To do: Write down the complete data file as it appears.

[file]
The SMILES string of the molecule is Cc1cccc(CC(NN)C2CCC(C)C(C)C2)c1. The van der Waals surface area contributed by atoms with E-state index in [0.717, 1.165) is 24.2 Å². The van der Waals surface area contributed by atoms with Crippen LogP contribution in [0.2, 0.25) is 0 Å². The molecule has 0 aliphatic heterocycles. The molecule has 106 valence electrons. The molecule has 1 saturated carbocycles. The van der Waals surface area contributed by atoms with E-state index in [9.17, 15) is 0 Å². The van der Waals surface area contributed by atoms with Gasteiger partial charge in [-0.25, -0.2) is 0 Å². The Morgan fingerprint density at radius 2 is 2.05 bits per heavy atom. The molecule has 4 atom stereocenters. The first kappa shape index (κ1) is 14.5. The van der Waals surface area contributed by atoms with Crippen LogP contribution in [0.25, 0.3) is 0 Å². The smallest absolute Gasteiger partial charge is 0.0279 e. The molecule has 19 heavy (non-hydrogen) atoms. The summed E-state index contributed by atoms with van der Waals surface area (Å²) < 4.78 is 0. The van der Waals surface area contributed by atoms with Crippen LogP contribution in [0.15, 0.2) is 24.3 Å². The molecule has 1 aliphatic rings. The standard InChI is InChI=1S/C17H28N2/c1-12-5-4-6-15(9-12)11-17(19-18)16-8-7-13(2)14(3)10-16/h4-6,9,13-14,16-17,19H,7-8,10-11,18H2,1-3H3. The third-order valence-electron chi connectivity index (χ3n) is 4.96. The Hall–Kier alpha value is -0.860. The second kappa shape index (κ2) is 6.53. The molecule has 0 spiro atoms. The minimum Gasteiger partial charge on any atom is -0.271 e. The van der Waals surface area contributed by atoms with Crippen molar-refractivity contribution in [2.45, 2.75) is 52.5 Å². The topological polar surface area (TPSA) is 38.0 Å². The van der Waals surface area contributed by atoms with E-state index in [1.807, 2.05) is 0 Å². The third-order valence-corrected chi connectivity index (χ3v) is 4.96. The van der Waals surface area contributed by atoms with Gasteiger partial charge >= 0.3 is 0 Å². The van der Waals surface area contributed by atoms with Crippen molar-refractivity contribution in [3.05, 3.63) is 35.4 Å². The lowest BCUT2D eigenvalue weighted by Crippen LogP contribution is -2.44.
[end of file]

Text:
The SMILES string of the molecule is Cc1cccc(CC(NN)C2CCC(C)C(C)C2)c1. The van der Waals surface area contributed by atoms with E-state index in [0.717, 1.165) is 24.2 Å². The van der Waals surface area contributed by atoms with Crippen LogP contribution in [0.2, 0.25) is 0 Å². The molecule has 0 aliphatic heterocycles. The molecule has 106 valence electrons. The molecule has 1 saturated carbocycles. The van der Waals surface area contributed by atoms with E-state index in [9.17, 15) is 0 Å². The van der Waals surface area contributed by atoms with Gasteiger partial charge in [-0.25, -0.2) is 0 Å². The Morgan fingerprint density at radius 2 is 2.05 bits per heavy atom. The molecule has 4 atom stereocenters. The first kappa shape index (κ1) is 14.5. The van der Waals surface area contributed by atoms with Crippen LogP contribution in [0.25, 0.3) is 0 Å². The smallest absolute Gasteiger partial charge is 0.0279 e. The molecule has 19 heavy (non-hydrogen) atoms. The summed E-state index contributed by atoms with van der Waals surface area (Å²) < 4.78 is 0. The van der Waals surface area contributed by atoms with Crippen LogP contribution in [0.15, 0.2) is 24.3 Å². The molecule has 1 aliphatic rings. The standard InChI is InChI=1S/C17H28N2/c1-12-5-4-6-15(9-12)11-17(19-18)16-8-7-13(2)14(3)10-16/h4-6,9,13-14,16-17,19H,7-8,10-11,18H2,1-3H3. The third-order valence-electron chi connectivity index (χ3n) is 4.96. The Hall–Kier alpha value is -0.860. The second kappa shape index (κ2) is 6.53. The molecule has 0 spiro atoms. The minimum Gasteiger partial charge on any atom is -0.271 e. The van der Waals surface area contributed by atoms with Crippen molar-refractivity contribution in [2.45, 2.75) is 52.5 Å². The topological polar surface area (TPSA) is 38.0 Å². The van der Waals surface area contributed by atoms with E-state index in [1.807, 2.05) is 0 Å². The third-order valence-corrected chi connectivity index (χ3v) is 4.96. The van der Waals surface area contributed by atoms with Gasteiger partial charge >= 0.3 is 0 Å². The van der Waals surface area contributed by atoms with Crippen molar-refractivity contribution in [3.05, 3.63) is 35.4 Å². The lowest BCUT2D eigenvalue weighted by Crippen LogP contribution is -2.44.